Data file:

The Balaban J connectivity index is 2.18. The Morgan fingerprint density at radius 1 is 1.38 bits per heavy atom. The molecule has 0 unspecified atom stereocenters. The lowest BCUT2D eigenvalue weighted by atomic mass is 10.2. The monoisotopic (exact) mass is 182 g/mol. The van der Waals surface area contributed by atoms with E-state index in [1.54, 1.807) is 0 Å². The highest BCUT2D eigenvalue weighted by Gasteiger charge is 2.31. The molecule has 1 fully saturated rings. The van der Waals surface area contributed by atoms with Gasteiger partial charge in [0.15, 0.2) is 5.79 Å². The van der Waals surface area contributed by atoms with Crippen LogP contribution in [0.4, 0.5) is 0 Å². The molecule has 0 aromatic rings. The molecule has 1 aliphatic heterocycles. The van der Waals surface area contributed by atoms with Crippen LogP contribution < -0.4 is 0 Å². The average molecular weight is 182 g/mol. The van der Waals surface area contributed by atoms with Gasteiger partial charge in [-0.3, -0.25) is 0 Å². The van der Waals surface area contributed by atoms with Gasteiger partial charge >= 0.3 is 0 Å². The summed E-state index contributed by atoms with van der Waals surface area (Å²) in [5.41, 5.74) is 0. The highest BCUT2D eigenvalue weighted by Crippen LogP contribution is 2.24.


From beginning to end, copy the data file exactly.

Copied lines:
The Balaban J connectivity index is 2.18. The Morgan fingerprint density at radius 1 is 1.38 bits per heavy atom. The molecule has 0 unspecified atom stereocenters. The lowest BCUT2D eigenvalue weighted by atomic mass is 10.2. The monoisotopic (exact) mass is 182 g/mol. The van der Waals surface area contributed by atoms with E-state index in [1.54, 1.807) is 0 Å². The highest BCUT2D eigenvalue weighted by Gasteiger charge is 2.31. The molecule has 1 fully saturated rings. The van der Waals surface area contributed by atoms with Gasteiger partial charge in [0.15, 0.2) is 5.79 Å². The van der Waals surface area contributed by atoms with Crippen LogP contribution in [0.4, 0.5) is 0 Å². The molecule has 0 aromatic rings. The molecule has 1 aliphatic heterocycles. The van der Waals surface area contributed by atoms with Crippen LogP contribution < -0.4 is 0 Å². The average molecular weight is 182 g/mol. The van der Waals surface area contributed by atoms with Gasteiger partial charge in [-0.3, -0.25) is 0 Å². The van der Waals surface area contributed by atoms with Gasteiger partial charge >= 0.3 is 0 Å². The summed E-state index contributed by atoms with van der Waals surface area (Å²) in [5.41, 5.74) is 0. The highest BCUT2D eigenvalue weighted by Crippen LogP contribution is 2.24.